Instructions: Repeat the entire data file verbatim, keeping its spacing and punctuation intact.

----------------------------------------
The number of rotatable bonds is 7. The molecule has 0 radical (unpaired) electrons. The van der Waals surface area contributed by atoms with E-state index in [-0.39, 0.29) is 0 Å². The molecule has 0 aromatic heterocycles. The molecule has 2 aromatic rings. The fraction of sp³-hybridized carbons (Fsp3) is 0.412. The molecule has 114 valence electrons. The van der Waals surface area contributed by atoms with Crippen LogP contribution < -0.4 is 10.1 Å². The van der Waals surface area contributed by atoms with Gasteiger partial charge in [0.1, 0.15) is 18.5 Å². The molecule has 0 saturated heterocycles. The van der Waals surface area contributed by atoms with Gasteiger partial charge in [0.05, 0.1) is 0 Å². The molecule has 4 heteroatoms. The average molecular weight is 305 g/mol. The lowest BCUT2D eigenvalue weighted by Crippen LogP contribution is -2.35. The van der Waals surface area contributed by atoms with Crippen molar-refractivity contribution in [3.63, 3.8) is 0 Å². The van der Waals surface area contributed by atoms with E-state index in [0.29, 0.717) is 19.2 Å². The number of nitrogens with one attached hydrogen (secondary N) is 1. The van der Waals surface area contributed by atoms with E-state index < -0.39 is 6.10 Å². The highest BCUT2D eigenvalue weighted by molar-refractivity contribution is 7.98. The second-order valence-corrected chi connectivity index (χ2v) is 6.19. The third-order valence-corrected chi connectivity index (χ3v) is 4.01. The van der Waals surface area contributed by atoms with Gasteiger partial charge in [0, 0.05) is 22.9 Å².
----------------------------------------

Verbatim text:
The number of rotatable bonds is 7. The molecule has 0 radical (unpaired) electrons. The van der Waals surface area contributed by atoms with E-state index in [-0.39, 0.29) is 0 Å². The molecule has 0 aromatic heterocycles. The molecule has 2 aromatic rings. The fraction of sp³-hybridized carbons (Fsp3) is 0.412. The molecule has 114 valence electrons. The van der Waals surface area contributed by atoms with Crippen LogP contribution < -0.4 is 10.1 Å². The van der Waals surface area contributed by atoms with Gasteiger partial charge in [0.1, 0.15) is 18.5 Å². The molecule has 0 saturated heterocycles. The van der Waals surface area contributed by atoms with Gasteiger partial charge in [0.05, 0.1) is 0 Å². The molecule has 4 heteroatoms. The average molecular weight is 305 g/mol. The lowest BCUT2D eigenvalue weighted by Crippen LogP contribution is -2.35. The van der Waals surface area contributed by atoms with Crippen molar-refractivity contribution in [3.63, 3.8) is 0 Å². The van der Waals surface area contributed by atoms with E-state index in [0.29, 0.717) is 19.2 Å². The number of nitrogens with one attached hydrogen (secondary N) is 1. The van der Waals surface area contributed by atoms with E-state index < -0.39 is 6.10 Å². The highest BCUT2D eigenvalue weighted by molar-refractivity contribution is 7.98. The second-order valence-corrected chi connectivity index (χ2v) is 6.19. The third-order valence-corrected chi connectivity index (χ3v) is 4.01. The van der Waals surface area contributed by atoms with Gasteiger partial charge in [0, 0.05) is 22.9 Å².